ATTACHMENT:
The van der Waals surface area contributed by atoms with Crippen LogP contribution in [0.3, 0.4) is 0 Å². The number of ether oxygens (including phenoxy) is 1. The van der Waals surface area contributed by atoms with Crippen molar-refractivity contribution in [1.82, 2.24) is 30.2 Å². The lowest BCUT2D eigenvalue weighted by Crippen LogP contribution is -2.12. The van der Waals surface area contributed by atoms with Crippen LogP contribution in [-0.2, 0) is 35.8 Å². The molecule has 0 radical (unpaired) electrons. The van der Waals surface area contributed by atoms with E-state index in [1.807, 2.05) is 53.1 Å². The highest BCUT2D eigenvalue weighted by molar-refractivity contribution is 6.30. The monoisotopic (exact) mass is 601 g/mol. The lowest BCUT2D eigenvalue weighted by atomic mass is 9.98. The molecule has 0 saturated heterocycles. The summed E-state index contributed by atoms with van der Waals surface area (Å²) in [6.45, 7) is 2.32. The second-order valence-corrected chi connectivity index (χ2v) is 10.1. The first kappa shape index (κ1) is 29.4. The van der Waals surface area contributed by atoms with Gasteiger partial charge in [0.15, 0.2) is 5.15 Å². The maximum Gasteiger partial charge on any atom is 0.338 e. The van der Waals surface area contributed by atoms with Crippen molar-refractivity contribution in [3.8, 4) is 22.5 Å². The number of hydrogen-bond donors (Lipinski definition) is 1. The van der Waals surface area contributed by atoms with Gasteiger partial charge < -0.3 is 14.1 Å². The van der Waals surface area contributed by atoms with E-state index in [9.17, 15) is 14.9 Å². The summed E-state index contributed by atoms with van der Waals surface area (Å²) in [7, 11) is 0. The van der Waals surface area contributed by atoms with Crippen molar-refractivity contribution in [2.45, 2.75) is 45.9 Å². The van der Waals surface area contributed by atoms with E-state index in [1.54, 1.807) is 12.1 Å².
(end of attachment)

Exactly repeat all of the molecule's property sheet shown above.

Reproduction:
The van der Waals surface area contributed by atoms with Crippen LogP contribution in [0.3, 0.4) is 0 Å². The number of ether oxygens (including phenoxy) is 1. The van der Waals surface area contributed by atoms with Crippen molar-refractivity contribution in [1.82, 2.24) is 30.2 Å². The lowest BCUT2D eigenvalue weighted by Crippen LogP contribution is -2.12. The van der Waals surface area contributed by atoms with Crippen LogP contribution in [-0.2, 0) is 35.8 Å². The molecule has 0 radical (unpaired) electrons. The van der Waals surface area contributed by atoms with E-state index in [1.807, 2.05) is 53.1 Å². The highest BCUT2D eigenvalue weighted by molar-refractivity contribution is 6.30. The monoisotopic (exact) mass is 601 g/mol. The lowest BCUT2D eigenvalue weighted by atomic mass is 9.98. The molecule has 0 saturated heterocycles. The summed E-state index contributed by atoms with van der Waals surface area (Å²) in [6.45, 7) is 2.32. The second-order valence-corrected chi connectivity index (χ2v) is 10.1. The first kappa shape index (κ1) is 29.4. The van der Waals surface area contributed by atoms with Gasteiger partial charge in [0.15, 0.2) is 5.15 Å². The maximum Gasteiger partial charge on any atom is 0.338 e. The van der Waals surface area contributed by atoms with Crippen molar-refractivity contribution in [3.8, 4) is 22.5 Å². The number of hydrogen-bond donors (Lipinski definition) is 1. The van der Waals surface area contributed by atoms with Gasteiger partial charge < -0.3 is 14.1 Å². The van der Waals surface area contributed by atoms with E-state index in [9.17, 15) is 14.9 Å². The summed E-state index contributed by atoms with van der Waals surface area (Å²) in [7, 11) is 0. The van der Waals surface area contributed by atoms with Crippen molar-refractivity contribution in [2.45, 2.75) is 45.9 Å². The van der Waals surface area contributed by atoms with E-state index in [1.54, 1.807) is 12.1 Å².